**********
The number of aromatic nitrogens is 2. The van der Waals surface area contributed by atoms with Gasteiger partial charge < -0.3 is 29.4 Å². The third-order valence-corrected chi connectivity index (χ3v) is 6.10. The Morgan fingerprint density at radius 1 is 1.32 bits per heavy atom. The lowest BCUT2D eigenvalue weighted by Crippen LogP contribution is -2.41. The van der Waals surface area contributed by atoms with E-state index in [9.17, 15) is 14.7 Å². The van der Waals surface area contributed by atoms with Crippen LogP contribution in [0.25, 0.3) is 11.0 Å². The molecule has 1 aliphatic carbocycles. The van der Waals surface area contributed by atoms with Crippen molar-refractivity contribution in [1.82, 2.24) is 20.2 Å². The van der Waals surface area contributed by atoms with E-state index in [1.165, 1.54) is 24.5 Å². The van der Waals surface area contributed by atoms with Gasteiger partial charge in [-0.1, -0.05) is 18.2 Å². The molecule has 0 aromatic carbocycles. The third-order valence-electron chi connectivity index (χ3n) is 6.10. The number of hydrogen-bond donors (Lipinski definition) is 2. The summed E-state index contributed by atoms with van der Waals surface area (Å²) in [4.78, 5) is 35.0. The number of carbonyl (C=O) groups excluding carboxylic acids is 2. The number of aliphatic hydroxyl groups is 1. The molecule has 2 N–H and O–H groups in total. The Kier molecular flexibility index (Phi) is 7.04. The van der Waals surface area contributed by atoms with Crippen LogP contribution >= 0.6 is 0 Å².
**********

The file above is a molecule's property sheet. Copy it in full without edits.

The number of aromatic nitrogens is 2. The van der Waals surface area contributed by atoms with Gasteiger partial charge < -0.3 is 29.4 Å². The third-order valence-corrected chi connectivity index (χ3v) is 6.10. The Morgan fingerprint density at radius 1 is 1.32 bits per heavy atom. The lowest BCUT2D eigenvalue weighted by Crippen LogP contribution is -2.41. The van der Waals surface area contributed by atoms with E-state index in [9.17, 15) is 14.7 Å². The van der Waals surface area contributed by atoms with Crippen LogP contribution in [0.25, 0.3) is 11.0 Å². The molecule has 1 aliphatic carbocycles. The van der Waals surface area contributed by atoms with Crippen molar-refractivity contribution in [1.82, 2.24) is 20.2 Å². The van der Waals surface area contributed by atoms with E-state index in [1.165, 1.54) is 24.5 Å². The van der Waals surface area contributed by atoms with Gasteiger partial charge in [-0.1, -0.05) is 18.2 Å². The molecule has 0 aromatic carbocycles. The third-order valence-electron chi connectivity index (χ3n) is 6.10. The number of hydrogen-bond donors (Lipinski definition) is 2. The summed E-state index contributed by atoms with van der Waals surface area (Å²) in [4.78, 5) is 35.0. The number of carbonyl (C=O) groups excluding carboxylic acids is 2. The number of aliphatic hydroxyl groups is 1. The molecule has 2 N–H and O–H groups in total. The Kier molecular flexibility index (Phi) is 7.04. The van der Waals surface area contributed by atoms with Crippen LogP contribution >= 0.6 is 0 Å².